While the number of tech jobs is running below late 2008/early 2009 numbers, there has been some expansion of hiring. Three major categories of tech jobs have seen growth.
the first six months of the year, 30,200 technology jobs were added to the
economy, according to a report by industry trade group TechAmerica. The trade
organization looked at data provided by the U.S. Department of Labor's Bureau
of Labor Statistics.
main areas adding jobs include software services (14,200), technology services
(29,700) and technology manufacturers (9,100). These jobs were added between
January and June of 2010. Official sentiments from TechAmerica executives are
simultaneously optimistic and cautious. Job numbers in technology are still
down compared with the end of 2008 and beginning of 2009, but recovery in key
areas is a positive sign, notes the trade group.
the tech industry was among the last to feel the effects of the economic
downturn of 2008-2009, it was not immune to job loss and is only slowly showing
signs of climbing out of it," said Josh James, vice president, research,
for TechAmerica Foundation in a statement. "
Tech employment, as of
June 2010, stood at 5.78 million, compared with 5.99 million in January 2009.
So there is still a way to go before we've made up for lost jobs, and continued
recovery is by no means certain. With job growth in three of the four tech
sectors, we remain guardedly optimistic."
area that has shed jobs in 2010 is telecommunications, which saw a loss of
22,800 jobs. Year over year, technology jobs saw a 1.2 percent decline, losing
have weathered the storm better than most," said TechAmerica president and
CEO Phil Bond in a statement. "From its
position embedded in every other industry, technology remains the best hope for
driving robust recovery across the economy. America can only realize the
full promise of an innovation recovery with smarter public policies focused on
developing and attracting the best talent, investing in research and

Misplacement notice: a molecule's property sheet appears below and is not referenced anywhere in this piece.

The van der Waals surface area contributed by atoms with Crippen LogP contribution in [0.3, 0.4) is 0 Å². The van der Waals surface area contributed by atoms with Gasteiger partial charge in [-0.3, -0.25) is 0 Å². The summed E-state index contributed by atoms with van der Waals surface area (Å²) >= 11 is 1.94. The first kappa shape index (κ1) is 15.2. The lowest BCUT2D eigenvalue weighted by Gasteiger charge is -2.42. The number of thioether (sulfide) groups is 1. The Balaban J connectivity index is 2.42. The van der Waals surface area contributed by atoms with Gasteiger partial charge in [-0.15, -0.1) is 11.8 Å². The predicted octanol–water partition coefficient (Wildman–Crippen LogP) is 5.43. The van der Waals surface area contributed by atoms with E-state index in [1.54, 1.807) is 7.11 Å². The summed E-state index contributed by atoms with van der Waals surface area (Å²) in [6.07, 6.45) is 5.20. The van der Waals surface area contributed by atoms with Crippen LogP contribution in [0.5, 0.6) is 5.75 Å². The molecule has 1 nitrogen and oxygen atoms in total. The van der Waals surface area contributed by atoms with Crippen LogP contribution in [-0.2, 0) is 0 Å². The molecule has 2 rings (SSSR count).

development, and growing and securing our information infrastructure."
question remains, however, whether companies will be driving the growth of high
technology jobs in this country or will they be doing so
Many of the major technology corporations, such as IBM, HP, Microsoft and
Cisco, have burgeoning research and development facilities abroad and are
hiring local talent in other parts of the world, including in Asia, South and
Central America, Canada and Eastern Europe.
is little denying that much of the growth for U.S. multinational companies
is abroad, and the jobs are expanding in these locales.
cost savings are the strongest motivation [for moving R&D offshore],
companies are also going abroad to tap global talent pools and to be closer to
growth markets," wrote Vivek Wadhwah, senior research associate at the
Labor & Worklife Program at Harvard Law School in a 2009 article
. "Some of the biggest U.S. companies now get most
of their revenue from abroad. Hewlett-Packard gets 69% of its revenue from
outside the U.S., and Caterpillar gets
67%. IBM gets 63%, while Intel and Pfizer each generate
57% of sales from foreign markets."
recent changes to H-1B visa fees
and measures in such states
as Ohio that ban the use of
services, there is a protectionist sentiment in the air that aims
to help U.S. workers-but could keep business growth in the developing world
from expanding to U.S. shores.
been this assumption that there's a global hierarchy of work, that all the
high-end service work, knowledge work, R&D work would stay in U.S., and
that all the lower end work would be transferred to emerging markets," noted
Hal Salzman, a public policy professor at Rutgers and a senior faculty fellow
at the Heldrich Center for Workforce Development. "That hierarchy has been
upset, to say the least. More and more of the innovation is coming out of the
emerging markets, as part of this bottom-up push."